At the last moment, we found ourselves headed to the gala opening of the Sausalito Art Festival this evening. Gala sounded serious, so we asked our friend, Keith, what was the dress. “Oh, casual” and this from a man who, since his retirement from daily work, thinks the shorts without the holes and the Hawaiian shirt that’s less than ten years old is pretty duded up.

Imagine our shock to show up at the gate and see people in tuxes and evening wear. Seems the opening gala is always “Black Tie Optional”. Then imagine our relief to see that the evening’s theme was “The Summer of Love” and there were plenty of people in tie-dye, trailing Indian fabric scarves, headbands and Jimi Hendrix t-shirts. In my batik skirt and with Andy in his Mexican print shirt, we kind of blended as “Corporate Hippies”.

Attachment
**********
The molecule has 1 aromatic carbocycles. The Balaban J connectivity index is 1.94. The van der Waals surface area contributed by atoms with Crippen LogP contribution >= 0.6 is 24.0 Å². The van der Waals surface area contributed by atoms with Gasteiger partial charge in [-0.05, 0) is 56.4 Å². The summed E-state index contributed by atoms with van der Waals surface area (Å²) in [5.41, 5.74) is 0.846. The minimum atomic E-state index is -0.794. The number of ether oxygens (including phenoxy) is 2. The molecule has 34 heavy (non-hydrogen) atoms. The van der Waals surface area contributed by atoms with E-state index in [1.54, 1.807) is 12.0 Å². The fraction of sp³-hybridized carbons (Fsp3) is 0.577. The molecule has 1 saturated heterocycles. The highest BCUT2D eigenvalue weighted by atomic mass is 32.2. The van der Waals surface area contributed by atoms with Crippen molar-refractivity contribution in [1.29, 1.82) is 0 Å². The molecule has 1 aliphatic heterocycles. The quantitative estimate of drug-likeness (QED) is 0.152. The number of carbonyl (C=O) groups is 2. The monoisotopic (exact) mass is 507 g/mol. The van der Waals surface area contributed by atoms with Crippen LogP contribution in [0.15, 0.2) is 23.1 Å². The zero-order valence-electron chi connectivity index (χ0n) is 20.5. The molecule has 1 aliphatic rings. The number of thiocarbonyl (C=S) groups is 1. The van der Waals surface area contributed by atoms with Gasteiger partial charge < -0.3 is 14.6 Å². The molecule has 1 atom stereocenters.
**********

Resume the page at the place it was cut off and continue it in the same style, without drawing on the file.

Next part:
As the evening wound on and the band started to play Jefferson Airplane, Buffalo Springfield and other tunes from the 1967 San Francisco music scene, I found myself more fascinated thinking about my relationship to the Sixties than in looking at the art.

Although I was too young to be protesting the Draft or traveling up to Woodstock — in fact, I was too young to even be buying records — Sixties music seems like the music of my childhood. It was what my babysitters were playing. Then when I was old enough to buy my own records, we’d moved to Europe, so I missed Southern Rock, Disco and all the other music of the Seventies. So I’m left feeling kind of like a child of the Sixties, but not really.

Maybe that’s part of why I’m getting into this whole organic vineyard, solar powered, off the grid land development project we’re starting.